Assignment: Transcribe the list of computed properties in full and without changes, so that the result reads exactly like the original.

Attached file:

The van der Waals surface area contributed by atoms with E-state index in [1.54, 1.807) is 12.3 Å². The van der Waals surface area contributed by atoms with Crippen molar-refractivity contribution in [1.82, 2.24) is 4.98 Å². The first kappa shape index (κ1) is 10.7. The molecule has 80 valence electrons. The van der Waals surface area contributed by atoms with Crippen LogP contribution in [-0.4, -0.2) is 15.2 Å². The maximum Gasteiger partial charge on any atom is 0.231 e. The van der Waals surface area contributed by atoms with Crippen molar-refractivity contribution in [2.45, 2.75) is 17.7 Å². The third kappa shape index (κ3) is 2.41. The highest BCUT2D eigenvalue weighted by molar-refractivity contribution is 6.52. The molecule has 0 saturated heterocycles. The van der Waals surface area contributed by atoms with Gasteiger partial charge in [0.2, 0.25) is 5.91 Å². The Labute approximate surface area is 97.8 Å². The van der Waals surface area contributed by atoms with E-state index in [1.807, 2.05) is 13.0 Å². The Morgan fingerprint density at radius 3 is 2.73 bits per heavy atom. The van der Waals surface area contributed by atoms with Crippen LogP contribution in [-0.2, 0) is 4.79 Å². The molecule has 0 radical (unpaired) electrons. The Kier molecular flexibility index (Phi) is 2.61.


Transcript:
The van der Waals surface area contributed by atoms with E-state index in [1.54, 1.807) is 12.3 Å². The van der Waals surface area contributed by atoms with Crippen molar-refractivity contribution in [1.82, 2.24) is 4.98 Å². The first kappa shape index (κ1) is 10.7. The molecule has 80 valence electrons. The van der Waals surface area contributed by atoms with Crippen LogP contribution in [-0.4, -0.2) is 15.2 Å². The maximum Gasteiger partial charge on any atom is 0.231 e. The van der Waals surface area contributed by atoms with Crippen molar-refractivity contribution in [2.45, 2.75) is 17.7 Å². The third kappa shape index (κ3) is 2.41. The highest BCUT2D eigenvalue weighted by molar-refractivity contribution is 6.52. The molecule has 0 saturated heterocycles. The van der Waals surface area contributed by atoms with Gasteiger partial charge in [0.2, 0.25) is 5.91 Å². The Labute approximate surface area is 97.8 Å². The van der Waals surface area contributed by atoms with E-state index in [1.807, 2.05) is 13.0 Å². The Morgan fingerprint density at radius 3 is 2.73 bits per heavy atom. The van der Waals surface area contributed by atoms with Crippen LogP contribution in [-0.2, 0) is 4.79 Å². The molecule has 0 radical (unpaired) electrons. The Kier molecular flexibility index (Phi) is 2.61.